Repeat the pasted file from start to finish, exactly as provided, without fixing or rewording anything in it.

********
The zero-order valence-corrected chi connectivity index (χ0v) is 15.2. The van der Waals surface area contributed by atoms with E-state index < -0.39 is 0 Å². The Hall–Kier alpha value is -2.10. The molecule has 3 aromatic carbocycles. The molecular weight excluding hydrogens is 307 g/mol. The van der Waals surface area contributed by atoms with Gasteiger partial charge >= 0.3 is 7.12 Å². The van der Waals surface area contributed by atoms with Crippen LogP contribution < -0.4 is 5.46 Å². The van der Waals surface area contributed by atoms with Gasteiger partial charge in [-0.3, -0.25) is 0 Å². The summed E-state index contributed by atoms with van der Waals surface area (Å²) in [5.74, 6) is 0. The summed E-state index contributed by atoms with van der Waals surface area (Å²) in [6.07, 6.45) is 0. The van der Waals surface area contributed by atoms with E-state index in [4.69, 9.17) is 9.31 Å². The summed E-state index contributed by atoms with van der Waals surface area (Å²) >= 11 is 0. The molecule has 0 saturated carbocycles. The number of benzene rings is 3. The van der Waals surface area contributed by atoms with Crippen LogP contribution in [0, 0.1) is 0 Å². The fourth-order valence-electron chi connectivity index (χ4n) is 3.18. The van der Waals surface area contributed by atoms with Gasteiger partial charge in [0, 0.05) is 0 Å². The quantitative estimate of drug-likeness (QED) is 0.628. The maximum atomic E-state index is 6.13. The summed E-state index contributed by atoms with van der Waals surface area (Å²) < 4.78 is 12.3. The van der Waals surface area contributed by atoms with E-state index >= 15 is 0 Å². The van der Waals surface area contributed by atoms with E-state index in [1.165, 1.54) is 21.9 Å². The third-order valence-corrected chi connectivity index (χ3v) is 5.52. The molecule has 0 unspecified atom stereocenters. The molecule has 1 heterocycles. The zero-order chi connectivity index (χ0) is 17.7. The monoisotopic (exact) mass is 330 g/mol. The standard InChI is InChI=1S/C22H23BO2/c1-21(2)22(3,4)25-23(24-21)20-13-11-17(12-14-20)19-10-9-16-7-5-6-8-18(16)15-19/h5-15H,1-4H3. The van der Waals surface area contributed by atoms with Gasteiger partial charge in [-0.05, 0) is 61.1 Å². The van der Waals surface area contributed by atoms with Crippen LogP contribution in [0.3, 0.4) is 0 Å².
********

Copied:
The zero-order valence-corrected chi connectivity index (χ0v) is 15.2. The van der Waals surface area contributed by atoms with E-state index < -0.39 is 0 Å². The Hall–Kier alpha value is -2.10. The molecule has 3 aromatic carbocycles. The molecular weight excluding hydrogens is 307 g/mol. The van der Waals surface area contributed by atoms with Gasteiger partial charge >= 0.3 is 7.12 Å². The van der Waals surface area contributed by atoms with Crippen LogP contribution < -0.4 is 5.46 Å². The van der Waals surface area contributed by atoms with Gasteiger partial charge in [-0.3, -0.25) is 0 Å². The summed E-state index contributed by atoms with van der Waals surface area (Å²) in [5.74, 6) is 0. The summed E-state index contributed by atoms with van der Waals surface area (Å²) in [6.07, 6.45) is 0. The van der Waals surface area contributed by atoms with E-state index in [4.69, 9.17) is 9.31 Å². The summed E-state index contributed by atoms with van der Waals surface area (Å²) >= 11 is 0. The molecule has 0 saturated carbocycles. The number of benzene rings is 3. The van der Waals surface area contributed by atoms with Crippen LogP contribution in [0, 0.1) is 0 Å². The fourth-order valence-electron chi connectivity index (χ4n) is 3.18. The van der Waals surface area contributed by atoms with Gasteiger partial charge in [0, 0.05) is 0 Å². The quantitative estimate of drug-likeness (QED) is 0.628. The maximum atomic E-state index is 6.13. The summed E-state index contributed by atoms with van der Waals surface area (Å²) < 4.78 is 12.3. The van der Waals surface area contributed by atoms with E-state index >= 15 is 0 Å². The van der Waals surface area contributed by atoms with E-state index in [1.165, 1.54) is 21.9 Å². The third-order valence-corrected chi connectivity index (χ3v) is 5.52. The molecule has 0 unspecified atom stereocenters. The molecule has 1 heterocycles. The zero-order chi connectivity index (χ0) is 17.7. The monoisotopic (exact) mass is 330 g/mol. The standard InChI is InChI=1S/C22H23BO2/c1-21(2)22(3,4)25-23(24-21)20-13-11-17(12-14-20)19-10-9-16-7-5-6-8-18(16)15-19/h5-15H,1-4H3. The van der Waals surface area contributed by atoms with Gasteiger partial charge in [-0.05, 0) is 61.1 Å². The van der Waals surface area contributed by atoms with Crippen LogP contribution in [0.3, 0.4) is 0 Å².